This site contains copyrighted material the use of which is in accordance with Title 17 U.S. C., Section 107. The material on this site is distributed without profit to those who have not always been specifically authorized by the copyright owner. We are making such material available in our efforts to advance understanding of environmental, political, human rights, economic, democratic, scientific and social justice issues, etc. We believe this constitutes a ‘fair use’ of any such copyrighted material as provided for in Section 107 of the US Copyright Law and who have expressed a prior interest in receiving the included information for research and educational purposes. For more information go to http://www.law.cornell.edu/uscode/17/107.shtml. If you wish to use copyrighted material from this site for purposes of your own that go beyond ‘fair use,’ you must obtain permission from the copyright owner.

The Glendale Monthly Arena Report for February, 2014 is now available. The $3 qualified ticket surcharge for hockey events is reported by IceArizona at $163,082. Divide that number by the $3 ticket surcharge and the qualified ticket attendance for the month is 54,360. The number of hockey events for the month was 4. Divide the 54,360 by 4 and the average qualified ticket attendance per game is 13,590. The publicly announced attendance figures are higher. If a game was sold out at 17,750 that means that approximately 4,000 tickets would be non-qualified, either comped or sold at a discounted price and the city does not receive the surcharge.

IceArizona, by comping and selling discounted tickets, is not generating the revenue it needs. Publicly they have announced that some of the games are the highest revenue generators to date. True enough but if they had sold more qualified tickets their bottom line would be stronger. How long before its losses reach the $50 million figure? Five years? Three years?

Let’s look at the non-hockey events. There were two in the month of February. The qualified ticket surcharge reported by IceArizona to the city is $59,884. Divide that figure by $5 per qualified ticket for a qualified ticket attendance of 11,976. Divide that figure by the 2 non-hockey events and there was an average of 5,988 of qualified ticket attendance per event. Again, the publicly announced attendance figures were higher but again, the balance of the tickets were either comped or sold at a discount, making them non-qualified ticket sales.

Parking figures are only reported by quarters of the year so the next parking revenue statement will be available at the end of April, 2014. The city continues to show a total loss of slightly over $3 million to date.

As has been reported, council budgeted $6 million in this Fiscal Year toward the payment of the $15 million annual management fee. The council meeting of March 25, 2014 will have council voting to transfer $6,680,160 from its Contingency account to cover the balance of the arena management fee due this year. The total management fee for this year is $13,551,370. It is not the full $15 million because the management deal did not become effective until August, 2013. The lower management fee for this year reflects the proration starting date in August. The city pays out $13.5 million and receives $3.2 million in “enhanced revenues” (that includes sales tax inside the arena) to date.  It looks like the city’s arena loss to date is about $10 million. This figure will drop with the reporting of revenues from the games played in March and April. Hopefully there will be some playoff game revenue as well. It is estimated that the city’s loss for the year will be in the $7 million range. Couple that with the $12 million annual arena construction debt payment. It isn’t a pretty picture, is it?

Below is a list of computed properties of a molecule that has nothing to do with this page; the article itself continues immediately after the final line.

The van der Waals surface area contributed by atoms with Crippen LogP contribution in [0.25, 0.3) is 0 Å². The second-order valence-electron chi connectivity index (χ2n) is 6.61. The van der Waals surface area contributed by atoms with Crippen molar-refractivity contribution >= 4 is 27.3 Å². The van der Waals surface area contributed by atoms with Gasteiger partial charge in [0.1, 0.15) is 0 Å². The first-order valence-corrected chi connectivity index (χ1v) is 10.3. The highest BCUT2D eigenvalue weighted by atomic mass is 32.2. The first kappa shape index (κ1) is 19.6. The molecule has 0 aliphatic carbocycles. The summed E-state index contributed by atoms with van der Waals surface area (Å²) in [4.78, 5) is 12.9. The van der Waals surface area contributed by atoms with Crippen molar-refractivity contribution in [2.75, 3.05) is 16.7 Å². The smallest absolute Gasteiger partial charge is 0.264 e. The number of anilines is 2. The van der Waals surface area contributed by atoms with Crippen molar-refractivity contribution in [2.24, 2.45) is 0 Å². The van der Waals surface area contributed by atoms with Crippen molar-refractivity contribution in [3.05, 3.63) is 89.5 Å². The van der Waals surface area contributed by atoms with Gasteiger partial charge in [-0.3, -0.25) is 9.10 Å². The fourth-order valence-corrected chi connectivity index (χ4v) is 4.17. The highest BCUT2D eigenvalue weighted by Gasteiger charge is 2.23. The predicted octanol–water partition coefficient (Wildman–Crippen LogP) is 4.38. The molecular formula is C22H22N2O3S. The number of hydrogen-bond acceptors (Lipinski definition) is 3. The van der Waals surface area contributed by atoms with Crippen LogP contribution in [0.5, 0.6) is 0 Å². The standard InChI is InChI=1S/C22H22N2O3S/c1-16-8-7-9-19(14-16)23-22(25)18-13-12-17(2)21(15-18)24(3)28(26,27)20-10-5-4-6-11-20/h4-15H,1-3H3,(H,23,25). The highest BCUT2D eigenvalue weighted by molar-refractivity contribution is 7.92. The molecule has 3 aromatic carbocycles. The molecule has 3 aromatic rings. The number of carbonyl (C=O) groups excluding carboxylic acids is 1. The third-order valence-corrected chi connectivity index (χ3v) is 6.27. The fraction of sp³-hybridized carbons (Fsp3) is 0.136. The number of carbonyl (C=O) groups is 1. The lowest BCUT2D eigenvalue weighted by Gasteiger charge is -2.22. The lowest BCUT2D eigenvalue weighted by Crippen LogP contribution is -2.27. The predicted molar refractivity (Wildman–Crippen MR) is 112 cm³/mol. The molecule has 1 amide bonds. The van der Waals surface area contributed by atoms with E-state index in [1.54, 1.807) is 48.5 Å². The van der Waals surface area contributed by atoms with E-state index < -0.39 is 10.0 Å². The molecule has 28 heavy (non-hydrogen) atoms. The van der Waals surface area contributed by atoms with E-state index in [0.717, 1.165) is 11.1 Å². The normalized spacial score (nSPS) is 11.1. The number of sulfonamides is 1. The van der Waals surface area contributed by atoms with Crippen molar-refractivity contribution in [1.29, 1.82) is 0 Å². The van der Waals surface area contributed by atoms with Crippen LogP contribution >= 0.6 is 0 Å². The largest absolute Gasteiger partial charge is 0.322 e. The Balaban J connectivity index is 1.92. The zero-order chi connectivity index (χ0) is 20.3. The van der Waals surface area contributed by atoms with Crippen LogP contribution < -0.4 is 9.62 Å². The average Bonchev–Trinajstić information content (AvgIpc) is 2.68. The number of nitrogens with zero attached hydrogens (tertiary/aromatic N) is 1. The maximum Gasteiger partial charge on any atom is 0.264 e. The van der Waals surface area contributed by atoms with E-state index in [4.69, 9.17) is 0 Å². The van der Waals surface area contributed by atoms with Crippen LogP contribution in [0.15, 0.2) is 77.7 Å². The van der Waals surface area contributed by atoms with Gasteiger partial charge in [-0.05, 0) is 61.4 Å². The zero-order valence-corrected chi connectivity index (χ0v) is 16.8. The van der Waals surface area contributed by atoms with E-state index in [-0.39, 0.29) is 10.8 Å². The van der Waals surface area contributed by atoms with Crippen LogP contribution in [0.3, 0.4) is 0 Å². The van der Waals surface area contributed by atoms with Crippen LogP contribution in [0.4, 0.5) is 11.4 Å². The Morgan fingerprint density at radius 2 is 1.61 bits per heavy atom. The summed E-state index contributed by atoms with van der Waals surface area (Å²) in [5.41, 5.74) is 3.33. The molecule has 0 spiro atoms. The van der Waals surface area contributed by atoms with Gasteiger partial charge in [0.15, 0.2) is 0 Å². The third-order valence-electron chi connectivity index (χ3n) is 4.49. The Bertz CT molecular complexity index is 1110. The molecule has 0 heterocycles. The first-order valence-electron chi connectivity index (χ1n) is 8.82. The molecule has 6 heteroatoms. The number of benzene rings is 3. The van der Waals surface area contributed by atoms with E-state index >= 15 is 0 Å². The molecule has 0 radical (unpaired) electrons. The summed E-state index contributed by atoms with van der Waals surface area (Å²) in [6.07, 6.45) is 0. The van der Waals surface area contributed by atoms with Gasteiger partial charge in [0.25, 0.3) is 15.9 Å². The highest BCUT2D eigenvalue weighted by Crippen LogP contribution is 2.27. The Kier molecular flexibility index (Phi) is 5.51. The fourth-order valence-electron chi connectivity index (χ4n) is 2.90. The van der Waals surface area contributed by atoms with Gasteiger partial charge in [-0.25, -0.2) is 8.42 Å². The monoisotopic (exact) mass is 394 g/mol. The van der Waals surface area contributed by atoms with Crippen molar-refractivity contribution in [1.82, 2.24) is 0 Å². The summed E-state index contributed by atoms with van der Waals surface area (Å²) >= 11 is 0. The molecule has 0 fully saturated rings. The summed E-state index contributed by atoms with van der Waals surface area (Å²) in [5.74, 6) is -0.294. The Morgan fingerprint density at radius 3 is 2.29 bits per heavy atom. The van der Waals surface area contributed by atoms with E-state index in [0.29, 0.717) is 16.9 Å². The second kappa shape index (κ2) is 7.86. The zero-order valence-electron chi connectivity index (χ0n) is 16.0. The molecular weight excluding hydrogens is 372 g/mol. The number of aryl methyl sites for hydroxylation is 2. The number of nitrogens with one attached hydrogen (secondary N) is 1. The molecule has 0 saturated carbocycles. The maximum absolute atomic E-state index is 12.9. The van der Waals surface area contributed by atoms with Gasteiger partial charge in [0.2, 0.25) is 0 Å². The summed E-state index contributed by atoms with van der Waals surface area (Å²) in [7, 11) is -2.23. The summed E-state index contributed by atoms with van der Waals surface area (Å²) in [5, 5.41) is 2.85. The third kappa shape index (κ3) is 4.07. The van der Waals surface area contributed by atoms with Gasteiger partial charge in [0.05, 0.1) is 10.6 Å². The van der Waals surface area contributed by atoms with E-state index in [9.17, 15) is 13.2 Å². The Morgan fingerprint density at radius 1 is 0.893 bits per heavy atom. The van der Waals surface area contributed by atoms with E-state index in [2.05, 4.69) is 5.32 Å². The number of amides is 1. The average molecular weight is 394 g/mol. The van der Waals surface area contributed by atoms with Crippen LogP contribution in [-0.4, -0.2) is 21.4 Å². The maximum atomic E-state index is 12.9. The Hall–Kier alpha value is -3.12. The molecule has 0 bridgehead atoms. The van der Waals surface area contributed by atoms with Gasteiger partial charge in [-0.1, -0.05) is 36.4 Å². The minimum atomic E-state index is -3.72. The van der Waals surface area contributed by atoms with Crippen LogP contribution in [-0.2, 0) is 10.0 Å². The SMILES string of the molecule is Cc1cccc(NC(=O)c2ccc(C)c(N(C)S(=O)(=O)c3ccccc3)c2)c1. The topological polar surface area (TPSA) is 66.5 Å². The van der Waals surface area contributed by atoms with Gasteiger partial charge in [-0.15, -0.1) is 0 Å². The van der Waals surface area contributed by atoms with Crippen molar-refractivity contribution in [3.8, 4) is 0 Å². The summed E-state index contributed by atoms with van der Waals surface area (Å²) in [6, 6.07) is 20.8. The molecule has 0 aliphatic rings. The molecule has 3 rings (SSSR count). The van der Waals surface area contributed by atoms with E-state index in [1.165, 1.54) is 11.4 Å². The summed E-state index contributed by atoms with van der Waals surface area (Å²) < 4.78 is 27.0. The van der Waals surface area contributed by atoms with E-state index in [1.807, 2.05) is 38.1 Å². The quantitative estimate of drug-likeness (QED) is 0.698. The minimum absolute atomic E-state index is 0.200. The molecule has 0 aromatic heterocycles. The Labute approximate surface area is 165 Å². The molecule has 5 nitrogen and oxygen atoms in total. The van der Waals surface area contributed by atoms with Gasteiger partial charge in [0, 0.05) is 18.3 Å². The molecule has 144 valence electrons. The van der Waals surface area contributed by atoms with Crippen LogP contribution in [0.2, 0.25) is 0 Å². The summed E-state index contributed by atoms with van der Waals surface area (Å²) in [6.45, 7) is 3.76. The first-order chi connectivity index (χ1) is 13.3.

© Joyce Clark, 2014

FAIR USE NOTICE

This site contains copyrighted material the use of which is in accordance with Title 17 U.S. C., Section 107. The material on this site is distributed without profit to those who have not always been specifically authorized by the copyright owner. We are making such material available in our efforts to advance understanding of environmental, political, human rights, economic, democratic, scientific and social justice issues, etc. We believe this constitutes a ‘fair use’ of any such copyrighted material as provided for in Section 107 of the US Copyright Law and who have expressed a prior interest in receiving the included information for research and educational purposes. For more information go to http://www.law.cornell.edu/uscode/17/107.shtml. If you wish to use copyrighted material from this site for purposes of your own that go beyond ‘fair use,’ you must obtain permission from the copyright owner.

Caitlin McGlade has an article in the January 25, 2014 edition of the Arizona Republic. The information she provided is old news – stale. Must be a slow news day and therefore a good day to bash Glendale again. I would imagine Coyotes fans are in a dither while Glendale’s citizens are just shaking their heads. There is no need to become hysterical – just yet.